Biomarkers | Peer Reviewed Journals
Journal of Cancer Science and Research

Journal of Cancer Science and Research
Open Access

ISSN: 2576-1447

+44 20 3868 9735


The use of biomarkers in basic and clinical research as well as in clinical practice has become so commonplace that their presence as primary endpoints in clinical trials is now accepted almost without question. In the case of specific biomarkers that have been well characterized and repeatedly shown to correctly predict relevant clinical outcomes across a variety of treatments and populations, this use is entirely justified and appropriate. In many cases, however, the “validity” of biomarkers is assumed where, in fact, it should continue to be evaluated and reevaluated. This article will consider the current conceptual status of biomarkers as clinical and diagnostic tools and as surrogate endpoints in clinical research with the goal of providing context for interpreting studies that rely heavily on such biological measures.The term “biomarker”, a portmanteau of “biological marker”, refers to a broad subcategory of medical signs – that is, objective indications of medical state observed from outside the patient – which can be measured accurately and reproducibly. Medical signs stand in contrast to medical symptoms, which are limited to those indications of health or illness perceived by patients themselves. There are several more precise definitions of biomarkers in the literature, and they fortunately overlap considerably. In 1998, the National Institutes of Health Biomarkers Definitions Working Group defined a biomarker as “a characteristic that is objectively measured and evaluated as an indicator of normal biological processes, pathogenic processes, or pharmacologic responses to a therapeutic intervention.”  A joint venture on chemical safety, the International Programme on Chemical Safety, led by the World Health Organization (WHO) and in coordination with the United Nations and the International Labor Organization, has defined a biomarker as “any substance, structure, or process that can be measured in the body or its products and influence or predict the incidence of outcome or disease”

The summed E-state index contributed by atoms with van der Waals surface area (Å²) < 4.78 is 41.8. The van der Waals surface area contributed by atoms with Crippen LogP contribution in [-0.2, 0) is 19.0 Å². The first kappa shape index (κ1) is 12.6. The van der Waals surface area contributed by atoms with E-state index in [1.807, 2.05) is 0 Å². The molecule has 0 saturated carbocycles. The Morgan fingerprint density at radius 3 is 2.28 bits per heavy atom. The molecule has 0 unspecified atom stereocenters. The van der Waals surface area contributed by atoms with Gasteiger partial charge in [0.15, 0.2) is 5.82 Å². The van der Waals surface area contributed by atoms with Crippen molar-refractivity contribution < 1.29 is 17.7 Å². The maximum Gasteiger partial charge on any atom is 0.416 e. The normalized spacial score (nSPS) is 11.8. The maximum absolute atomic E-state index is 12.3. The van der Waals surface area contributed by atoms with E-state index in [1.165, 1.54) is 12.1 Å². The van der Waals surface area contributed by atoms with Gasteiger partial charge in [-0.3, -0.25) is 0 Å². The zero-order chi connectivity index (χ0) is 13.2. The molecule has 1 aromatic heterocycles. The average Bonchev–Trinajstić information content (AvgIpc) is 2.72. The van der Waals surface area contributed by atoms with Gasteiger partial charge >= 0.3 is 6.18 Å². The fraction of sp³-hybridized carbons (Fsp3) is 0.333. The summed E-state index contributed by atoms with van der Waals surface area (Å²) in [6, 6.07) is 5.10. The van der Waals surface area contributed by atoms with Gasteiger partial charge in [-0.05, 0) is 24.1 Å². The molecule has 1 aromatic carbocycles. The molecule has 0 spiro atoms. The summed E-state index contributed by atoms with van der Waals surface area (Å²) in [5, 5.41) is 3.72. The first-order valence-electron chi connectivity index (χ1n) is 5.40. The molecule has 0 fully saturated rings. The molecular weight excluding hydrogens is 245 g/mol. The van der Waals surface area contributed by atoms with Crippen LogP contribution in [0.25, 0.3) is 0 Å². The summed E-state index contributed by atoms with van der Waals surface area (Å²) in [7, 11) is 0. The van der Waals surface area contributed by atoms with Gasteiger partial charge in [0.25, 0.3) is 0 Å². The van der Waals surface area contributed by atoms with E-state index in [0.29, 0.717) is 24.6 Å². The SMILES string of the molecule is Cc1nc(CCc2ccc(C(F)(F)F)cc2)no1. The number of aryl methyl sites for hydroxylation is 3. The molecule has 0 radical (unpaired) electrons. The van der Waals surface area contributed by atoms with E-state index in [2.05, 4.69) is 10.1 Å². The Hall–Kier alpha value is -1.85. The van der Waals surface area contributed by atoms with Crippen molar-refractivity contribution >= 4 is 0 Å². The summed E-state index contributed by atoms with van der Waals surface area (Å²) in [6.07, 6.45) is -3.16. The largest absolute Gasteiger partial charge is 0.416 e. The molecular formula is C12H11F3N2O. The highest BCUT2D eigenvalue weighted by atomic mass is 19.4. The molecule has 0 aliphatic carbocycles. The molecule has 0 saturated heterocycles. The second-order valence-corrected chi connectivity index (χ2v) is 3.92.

Relevant Topics in Medical Sciences